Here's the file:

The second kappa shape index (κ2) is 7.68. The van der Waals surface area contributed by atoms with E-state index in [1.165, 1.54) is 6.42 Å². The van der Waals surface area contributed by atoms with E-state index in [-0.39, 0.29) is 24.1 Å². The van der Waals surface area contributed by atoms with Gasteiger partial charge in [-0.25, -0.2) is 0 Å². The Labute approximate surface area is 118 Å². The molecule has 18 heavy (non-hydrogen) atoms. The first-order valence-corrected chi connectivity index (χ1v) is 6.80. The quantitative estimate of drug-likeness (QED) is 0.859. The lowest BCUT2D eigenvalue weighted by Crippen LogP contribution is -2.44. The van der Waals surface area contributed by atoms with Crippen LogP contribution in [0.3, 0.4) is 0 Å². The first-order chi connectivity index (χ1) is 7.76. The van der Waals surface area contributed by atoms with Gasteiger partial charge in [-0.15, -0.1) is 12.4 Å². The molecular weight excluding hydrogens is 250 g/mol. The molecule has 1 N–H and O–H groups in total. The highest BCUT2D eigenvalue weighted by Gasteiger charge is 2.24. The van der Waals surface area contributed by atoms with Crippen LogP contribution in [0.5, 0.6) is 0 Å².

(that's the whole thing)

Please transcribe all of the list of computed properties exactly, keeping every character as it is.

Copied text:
The second kappa shape index (κ2) is 7.68. The van der Waals surface area contributed by atoms with E-state index in [1.165, 1.54) is 6.42 Å². The van der Waals surface area contributed by atoms with E-state index in [-0.39, 0.29) is 24.1 Å². The van der Waals surface area contributed by atoms with Gasteiger partial charge in [-0.25, -0.2) is 0 Å². The Labute approximate surface area is 118 Å². The molecule has 18 heavy (non-hydrogen) atoms. The first-order valence-corrected chi connectivity index (χ1v) is 6.80. The quantitative estimate of drug-likeness (QED) is 0.859. The lowest BCUT2D eigenvalue weighted by Crippen LogP contribution is -2.44. The van der Waals surface area contributed by atoms with Crippen LogP contribution in [0.3, 0.4) is 0 Å². The first-order chi connectivity index (χ1) is 7.76. The van der Waals surface area contributed by atoms with Gasteiger partial charge in [-0.15, -0.1) is 12.4 Å². The molecular weight excluding hydrogens is 250 g/mol. The molecule has 1 N–H and O–H groups in total. The highest BCUT2D eigenvalue weighted by Gasteiger charge is 2.24. The van der Waals surface area contributed by atoms with Crippen LogP contribution in [0.5, 0.6) is 0 Å².